Bred to aid fishermen in the wild, rugged landscapes of the northeastern Canadian provinces, Newfoundland dogs were valued for their strength.

In the past, these gentle giants helped haul in the catch and led fishing boats to shore in rough weather. Today, their thick, water-repellent fur, together with their lightness in the water, make them ideal candidates for the lifeguard.

The Italian School for Water Rescue Dogs trains your dog – as long as he weighs more than 30 kg and enjoys the water – in search and rescue techniques that have been refined in cooperation with the Italian Coast Guard and the Air Force.

Trained Newfoundland dogs are able to bring an inflatable boat with four or more passengers to safety. The dogs are also trained to jump from helicopters to rescue bathers fighting in the water. Dogs that successfully complete the course become volunteers on the beaches of Italy. So watch out for this “paw patrol” on your vacation!

Border collie

Border collie

This intelligent dog was bred to herd sheep and cattle on the Anglo-Scottish border, and most ranchers still work with border collies today. Collie is believed to mean “useful,” and this smart, versatile dog continues to prove its worth in multiple disciplines.

Border collies were used as messengers and to locate wounded soldiers in war. More recently, they have been trained to detect cancer, and a very special dog, Piper, was hired at an airport in Traverse, Michigan, to scare birds off the runway.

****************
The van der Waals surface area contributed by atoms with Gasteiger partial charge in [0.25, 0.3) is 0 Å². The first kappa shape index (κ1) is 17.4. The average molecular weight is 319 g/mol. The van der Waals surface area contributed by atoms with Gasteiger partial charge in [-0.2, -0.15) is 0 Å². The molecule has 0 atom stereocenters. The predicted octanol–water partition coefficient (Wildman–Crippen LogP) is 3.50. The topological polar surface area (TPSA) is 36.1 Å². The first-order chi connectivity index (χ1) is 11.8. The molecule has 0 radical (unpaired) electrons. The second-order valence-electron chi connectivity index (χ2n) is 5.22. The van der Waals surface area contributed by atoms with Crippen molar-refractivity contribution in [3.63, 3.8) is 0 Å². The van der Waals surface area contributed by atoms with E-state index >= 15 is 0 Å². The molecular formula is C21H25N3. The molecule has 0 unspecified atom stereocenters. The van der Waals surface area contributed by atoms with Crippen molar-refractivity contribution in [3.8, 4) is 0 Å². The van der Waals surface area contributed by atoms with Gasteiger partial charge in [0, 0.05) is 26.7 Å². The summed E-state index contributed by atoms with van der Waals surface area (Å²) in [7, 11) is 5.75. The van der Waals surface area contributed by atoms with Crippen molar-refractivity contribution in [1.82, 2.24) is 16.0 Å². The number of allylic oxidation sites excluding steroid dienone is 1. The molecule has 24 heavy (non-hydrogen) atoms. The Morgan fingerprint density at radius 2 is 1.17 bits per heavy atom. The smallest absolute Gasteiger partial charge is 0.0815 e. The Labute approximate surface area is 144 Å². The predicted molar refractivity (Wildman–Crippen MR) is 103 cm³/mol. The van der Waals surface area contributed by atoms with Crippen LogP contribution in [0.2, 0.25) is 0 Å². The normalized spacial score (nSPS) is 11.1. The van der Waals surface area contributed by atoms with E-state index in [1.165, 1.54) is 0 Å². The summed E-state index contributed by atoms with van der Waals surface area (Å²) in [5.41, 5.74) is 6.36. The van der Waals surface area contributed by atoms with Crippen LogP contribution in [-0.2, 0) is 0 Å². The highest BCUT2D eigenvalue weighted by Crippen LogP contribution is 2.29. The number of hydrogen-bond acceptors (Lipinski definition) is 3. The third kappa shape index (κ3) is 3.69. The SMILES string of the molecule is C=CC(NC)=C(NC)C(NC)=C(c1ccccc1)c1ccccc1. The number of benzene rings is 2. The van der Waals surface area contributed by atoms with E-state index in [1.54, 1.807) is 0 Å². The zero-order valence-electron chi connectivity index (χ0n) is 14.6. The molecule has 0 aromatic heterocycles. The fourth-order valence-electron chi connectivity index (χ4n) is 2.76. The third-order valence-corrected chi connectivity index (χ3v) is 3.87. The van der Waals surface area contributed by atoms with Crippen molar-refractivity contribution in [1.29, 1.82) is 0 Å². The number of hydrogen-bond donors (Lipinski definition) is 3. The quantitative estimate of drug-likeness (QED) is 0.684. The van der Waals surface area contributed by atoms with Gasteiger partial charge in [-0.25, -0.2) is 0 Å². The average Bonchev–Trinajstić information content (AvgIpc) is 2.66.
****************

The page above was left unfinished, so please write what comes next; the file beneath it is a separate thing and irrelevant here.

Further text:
Bird strikes on aircraft can be dangerous, especially if a large bird like a seagull, owl, or crow is sucked into the engine, but even small damage from impact can be costly and require the aircraft to lie on the ground for hours while it undergoes security checks . In his three years as a K9 Wildlife Control Officer in Michigan, Piper hunted an incredible 8,637 birds.

Belgian Malinois

Belgian Malinois

The Belgian Malinois, or Belgian Shepherd Dog, was originally bred as a herding dog for farm animals, but more recently its loyalty, strength, and intelligence have led to more specialized roles in police and military around the world.